By Karen Flello, Canada
June 2, 2016 will be the first ever World Eating Disorder Action Day.
Individuals and organizations from around the world will unite to bring awareness of these devastating mental illnesses to people who are unaware of their effect… but not to as many people as some might think.
Because for many, many people – perhaps 10% of the population, plus all of those who know and love them – this will not be news. These people already know about Eating Disorders. And every day is an “action day” for them.
The action of controlling/denying food intake. The action of not controlling food intake. The action of purging what has been taken in. The actions associated with exercising until one is unable to stand. The actions associated with feeling such crippling anxiety in the presence of food that one cannot even have it in the house. The actions of keeping secrets so profound, of being so fearful of judgment, of enduring such intolerable shame, that the sufferer destroys relationships and turns to isolation – which is what they feel they deserve.
And the actions of loved ones: watching… jumping to provide support… feeling helpless… arranging interventions… advocating… raging at the lack of available or affordable care… praying… and losing the one they love, little by little, every day.
I know about all of those actions. My sister, Michelle, lived with a complicated eating disorder profile for over 30 years… and as a communications director for a provincial health ministry, she had more opportunity than most to access treatment. But she didn’t; caught in the iron-grasp of her illness and its associated silence and shame, she died of renal failure at 49.
Before she died, Michelle decided to share her story. She did so knowing that there would be many who might benefit from it, even if it would just be the comfort of knowing that they were not alone, but she also did it to try to bring attention to the need for health-care policy and process decision makers to take this mental illness seriously and to address the need.
In all my years inside the health care system – what I learned is that every illness, every organ, has a pecking order. This is not a judgment – just a fact. Look where the majority of research dollars go and how the health care budget is divided. Cancer has more cache than syphilis – an extreme example and may I assure you I am not poo-pooing cancer research, I am simply saying that we prioritize our expenditures in certain ways – because there is always a judgment involved. And throwing money at people who you might rightly predict have a strong probability of relapse, compared to a “clean” investment where through a targeted screening program you could improve survival rates for say – prostate cancer – which would you choose? We are comfortable with the illnesses that we can manipulate with drugs, devices and procedures where parts are taken out or new parts put in. We are less enthusiastic with the big black hole that things like eating disorders represent. Nor do I suspect people fully appreciate the significant toll they take on the body and the associated costs, a toll which obviously grows more significant the longer they drag on.
From Bess, I Am A Blogger Now, May 30, 2013 http://bessiamabloggernow.blogspot.ca/.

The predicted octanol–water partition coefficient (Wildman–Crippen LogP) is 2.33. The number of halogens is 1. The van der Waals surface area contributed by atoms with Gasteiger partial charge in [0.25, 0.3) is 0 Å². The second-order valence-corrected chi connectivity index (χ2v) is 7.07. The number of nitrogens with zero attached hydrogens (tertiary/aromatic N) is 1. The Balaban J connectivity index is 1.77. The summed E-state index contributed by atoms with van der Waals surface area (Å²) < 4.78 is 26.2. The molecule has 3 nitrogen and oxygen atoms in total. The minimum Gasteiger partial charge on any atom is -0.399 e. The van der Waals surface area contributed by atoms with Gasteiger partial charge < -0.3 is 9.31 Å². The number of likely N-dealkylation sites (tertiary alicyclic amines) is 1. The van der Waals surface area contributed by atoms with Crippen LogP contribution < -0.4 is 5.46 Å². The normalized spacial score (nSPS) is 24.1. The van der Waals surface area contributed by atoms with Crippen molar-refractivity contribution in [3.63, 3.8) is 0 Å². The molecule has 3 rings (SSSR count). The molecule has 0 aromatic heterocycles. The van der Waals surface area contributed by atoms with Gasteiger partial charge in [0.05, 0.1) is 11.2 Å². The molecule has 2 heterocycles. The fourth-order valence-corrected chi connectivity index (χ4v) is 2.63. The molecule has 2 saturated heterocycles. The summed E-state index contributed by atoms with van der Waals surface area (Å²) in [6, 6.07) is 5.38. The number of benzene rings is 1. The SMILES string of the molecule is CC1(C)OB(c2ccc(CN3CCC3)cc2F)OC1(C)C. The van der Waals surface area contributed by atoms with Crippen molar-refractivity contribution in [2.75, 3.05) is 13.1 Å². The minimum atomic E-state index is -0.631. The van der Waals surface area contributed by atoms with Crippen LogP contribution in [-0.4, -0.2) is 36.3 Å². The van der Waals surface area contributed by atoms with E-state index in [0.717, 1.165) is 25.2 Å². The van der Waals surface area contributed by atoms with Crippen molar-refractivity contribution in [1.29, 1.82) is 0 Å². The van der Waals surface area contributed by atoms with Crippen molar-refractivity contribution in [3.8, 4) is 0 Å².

The US-based National Eating Disorders Association estimates that there are 30 million people in the US alone suffering from eating disorders. With a mortality rate estimate of up to 10%, this means that as many as 3 million people will succumb to their disorders, most of them as a result of suicide or directly-related, catastrophic organ failure.
In Canada, where I live, the rate is assumed to be proportional to the population, compared to the US statistic. That would mean about one million people affected by eating disorders in Canada, and 100,000 lives lost. But we do not have a national strategy or even a policy in place collect the data – yet.
World Eating Disorder Action Day is about making sure that the people in the world who have the power to give support, to make change, to set research priorities, and to provide service for prevention and cure are made aware of the epidemic-scale need and begin to provide help. It is about understanding that Eating Disorders are not choices; they are deadly illnesses, they take lives, and they ARE TREATABLE. And it is about making it clear to those in power that we have an ethical and moral obligation to treat Eating Disorders. We ask that they act because it is the right thing to do.
About Michelle and Karen Flello
Michelle passed away on May 14, 2014; she died of organ (kidney) failure resulting from over three decades of living with bulimia and anorexia. In fall 2104, her family and friends founded “Michelle’s Voice: The Society for Eating Disorder Awareness and Education”. The first project of Michelle’s Voice was to publish a book entitled Shell: One Woman’s Final Year After a Lifelong Struggle with Anorexia and Bulimia. Shell was created out of a compilation of blog posts written by Michelle during her final year of life. Her hope, and Karen’s hope, was that her words should reach people, get a meaningful conversation going, and ensure that those who suffer, and their loved ones, would not feel alone. Proceeds from Shell will be put toward the good work of a number of organizations in Canada, including NIED – the National Initiative for Eating Disorders, based in Toronto.
Join Karen in supporting World Eating Disorders Action Day. Be sure to follow along on Twitter @WorldEDDay and hashtag #WeDoAct, #WorldEDActionDay, @WorldEatingDisordersAction on Instagram and World Eating Disorders Action Day on Facebook.